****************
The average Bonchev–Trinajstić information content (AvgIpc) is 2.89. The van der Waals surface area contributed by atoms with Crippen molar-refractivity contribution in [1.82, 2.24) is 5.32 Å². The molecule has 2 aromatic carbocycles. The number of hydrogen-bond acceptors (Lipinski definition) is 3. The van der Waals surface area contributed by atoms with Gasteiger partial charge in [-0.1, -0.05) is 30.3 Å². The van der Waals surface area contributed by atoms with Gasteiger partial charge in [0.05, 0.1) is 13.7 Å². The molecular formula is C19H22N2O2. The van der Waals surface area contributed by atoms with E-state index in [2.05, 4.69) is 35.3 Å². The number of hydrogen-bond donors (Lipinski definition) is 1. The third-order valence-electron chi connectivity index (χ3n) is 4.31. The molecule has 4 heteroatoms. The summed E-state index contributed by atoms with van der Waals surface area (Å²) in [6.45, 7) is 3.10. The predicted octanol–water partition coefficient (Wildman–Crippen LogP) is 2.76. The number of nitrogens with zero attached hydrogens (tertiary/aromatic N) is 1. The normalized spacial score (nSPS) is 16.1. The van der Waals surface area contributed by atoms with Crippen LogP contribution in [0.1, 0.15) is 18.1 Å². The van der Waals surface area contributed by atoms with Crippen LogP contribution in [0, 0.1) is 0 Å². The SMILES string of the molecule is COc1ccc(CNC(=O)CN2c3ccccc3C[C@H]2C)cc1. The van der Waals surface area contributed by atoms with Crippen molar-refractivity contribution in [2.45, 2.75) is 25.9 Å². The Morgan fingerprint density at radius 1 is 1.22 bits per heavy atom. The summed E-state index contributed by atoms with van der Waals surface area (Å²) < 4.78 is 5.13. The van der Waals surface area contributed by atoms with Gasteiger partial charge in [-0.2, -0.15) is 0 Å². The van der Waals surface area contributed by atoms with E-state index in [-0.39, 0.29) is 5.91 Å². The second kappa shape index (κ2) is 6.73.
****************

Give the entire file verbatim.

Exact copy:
The average Bonchev–Trinajstić information content (AvgIpc) is 2.89. The van der Waals surface area contributed by atoms with Crippen molar-refractivity contribution in [1.82, 2.24) is 5.32 Å². The molecule has 2 aromatic carbocycles. The number of hydrogen-bond acceptors (Lipinski definition) is 3. The van der Waals surface area contributed by atoms with Gasteiger partial charge in [-0.1, -0.05) is 30.3 Å². The van der Waals surface area contributed by atoms with Gasteiger partial charge in [0.05, 0.1) is 13.7 Å². The molecular formula is C19H22N2O2. The van der Waals surface area contributed by atoms with E-state index in [2.05, 4.69) is 35.3 Å². The number of hydrogen-bond donors (Lipinski definition) is 1. The third-order valence-electron chi connectivity index (χ3n) is 4.31. The molecule has 4 heteroatoms. The summed E-state index contributed by atoms with van der Waals surface area (Å²) in [6.45, 7) is 3.10. The predicted octanol–water partition coefficient (Wildman–Crippen LogP) is 2.76. The number of nitrogens with zero attached hydrogens (tertiary/aromatic N) is 1. The normalized spacial score (nSPS) is 16.1. The van der Waals surface area contributed by atoms with Crippen LogP contribution in [0.1, 0.15) is 18.1 Å². The van der Waals surface area contributed by atoms with Crippen LogP contribution in [0, 0.1) is 0 Å². The SMILES string of the molecule is COc1ccc(CNC(=O)CN2c3ccccc3C[C@H]2C)cc1. The van der Waals surface area contributed by atoms with Crippen molar-refractivity contribution in [2.45, 2.75) is 25.9 Å². The Morgan fingerprint density at radius 1 is 1.22 bits per heavy atom. The summed E-state index contributed by atoms with van der Waals surface area (Å²) < 4.78 is 5.13. The van der Waals surface area contributed by atoms with Gasteiger partial charge in [-0.2, -0.15) is 0 Å². The van der Waals surface area contributed by atoms with E-state index in [-0.39, 0.29) is 5.91 Å². The second kappa shape index (κ2) is 6.73.